NATO Secretary-General Anders Fogh Rasmussen says the military alliance plans to wrap up its air campaign in Libya on October 31 following the end of fighting in the North African country.
Rasmussen's comments on Friday followed a meeting of the alliance's governing body, which took into account the wishes of Libya's new government and of the United Nations, under whose mandate NATO carried out its operations.
He said NATO would likely make a formal decision to end the mission next week.
Fogh Rasmussen said NATO had no intention of leaving any residual force in or near Libya. "We expect to close down the operation."
He said it was up to the new government to decide whether to launch an investigation into the hazy circumstances of Gaddafi's death.
"With regards to Gaddafi, I would expect the new authorities in Libya to live up fully to the basic principles of rule of law and human rights, including full transparency."
Libya's National Transitional Government is expected to declare the country "liberated" on Sunday following the death on Thursday of Muammar Gaddafi, the country's former leader, and the end of fighting in Sirte.
NATO warplanes have flown about 26,000 sorties, including over 9,600 strike missions, since the alliance started enforcing a UN-mandated no-fly zone in March.
They destroyed Libya's air defenses and over 1,000 tanks, vehicles and guns, as well as Gaddafi's command and control networks, lending crucial support to opposition fighters with daily airstrikes.
NATO's Fogh Rasmussen speaks to AJE
In August, Libyan fighters began advancing on Tripoli, with the NATO warplanes providing close air support and destroying any attempts by the defenders to block them, effectively ousting Gaddafi from power.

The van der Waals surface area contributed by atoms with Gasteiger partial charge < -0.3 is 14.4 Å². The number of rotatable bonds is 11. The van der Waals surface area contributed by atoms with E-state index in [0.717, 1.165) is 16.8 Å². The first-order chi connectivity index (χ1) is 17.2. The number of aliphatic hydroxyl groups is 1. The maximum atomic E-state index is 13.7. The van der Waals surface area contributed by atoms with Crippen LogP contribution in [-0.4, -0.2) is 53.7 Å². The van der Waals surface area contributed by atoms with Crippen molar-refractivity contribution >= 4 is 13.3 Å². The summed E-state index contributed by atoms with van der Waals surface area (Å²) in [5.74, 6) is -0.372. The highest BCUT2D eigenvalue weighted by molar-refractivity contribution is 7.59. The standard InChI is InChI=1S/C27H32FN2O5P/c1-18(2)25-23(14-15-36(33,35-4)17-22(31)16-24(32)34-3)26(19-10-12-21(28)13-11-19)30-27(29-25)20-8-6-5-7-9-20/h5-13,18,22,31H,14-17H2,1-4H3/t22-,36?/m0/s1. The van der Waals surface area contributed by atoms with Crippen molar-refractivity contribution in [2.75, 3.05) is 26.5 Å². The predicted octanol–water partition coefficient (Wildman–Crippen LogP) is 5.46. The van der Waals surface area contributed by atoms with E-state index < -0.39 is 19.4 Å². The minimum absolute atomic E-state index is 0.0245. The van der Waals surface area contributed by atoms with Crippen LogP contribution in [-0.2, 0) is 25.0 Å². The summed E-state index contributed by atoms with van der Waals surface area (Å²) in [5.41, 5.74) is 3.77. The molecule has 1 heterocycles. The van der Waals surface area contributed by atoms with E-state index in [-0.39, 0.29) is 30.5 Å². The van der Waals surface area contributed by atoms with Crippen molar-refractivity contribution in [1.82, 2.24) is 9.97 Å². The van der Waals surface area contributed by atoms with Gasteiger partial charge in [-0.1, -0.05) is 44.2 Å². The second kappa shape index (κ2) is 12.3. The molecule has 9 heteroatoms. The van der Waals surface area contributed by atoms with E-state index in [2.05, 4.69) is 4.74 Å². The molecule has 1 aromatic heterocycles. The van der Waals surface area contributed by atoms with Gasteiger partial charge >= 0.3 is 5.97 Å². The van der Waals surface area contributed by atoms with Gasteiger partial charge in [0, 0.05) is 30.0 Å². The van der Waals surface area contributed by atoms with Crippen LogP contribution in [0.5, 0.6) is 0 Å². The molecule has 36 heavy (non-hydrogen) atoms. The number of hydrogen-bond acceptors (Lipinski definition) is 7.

French President Nicolas Sarkozy said earlier on Friday that NATO's operation in Libya had reached its end, but British officials expressed caution over potential reprisal attacks by remaining Gaddafi loyalists.
"NATO will now meet to decide when the mission is complete, and once we are satisfied that there is no further threat to the Libyan civilians and the Libyans are content, NATO will then arrange to wind up the operation," British Defense Secretary Philip Hammond told BBC radio.
Speaking to Al Jazeera, James Spencer, a defence analyst says the alliance wants to be seen as leaving Libya to the Libyans as quickly as possible. Because one of the biggest problems it faces is that it is seen as interfering in the internal affairs of other nations.
"So on a political front and a financial front they want to get out, because quite frankly its costing a lot of money to keep troops there," Spencer said.
The US has spent $664 million since May 2011 while France, one of the champions of the attacks has spent $228,9 million since July 2011, according to news reports.
Some American officials have been so frustrated with certain European nations' lack of commitment that they are questioning NATO's continued relevance.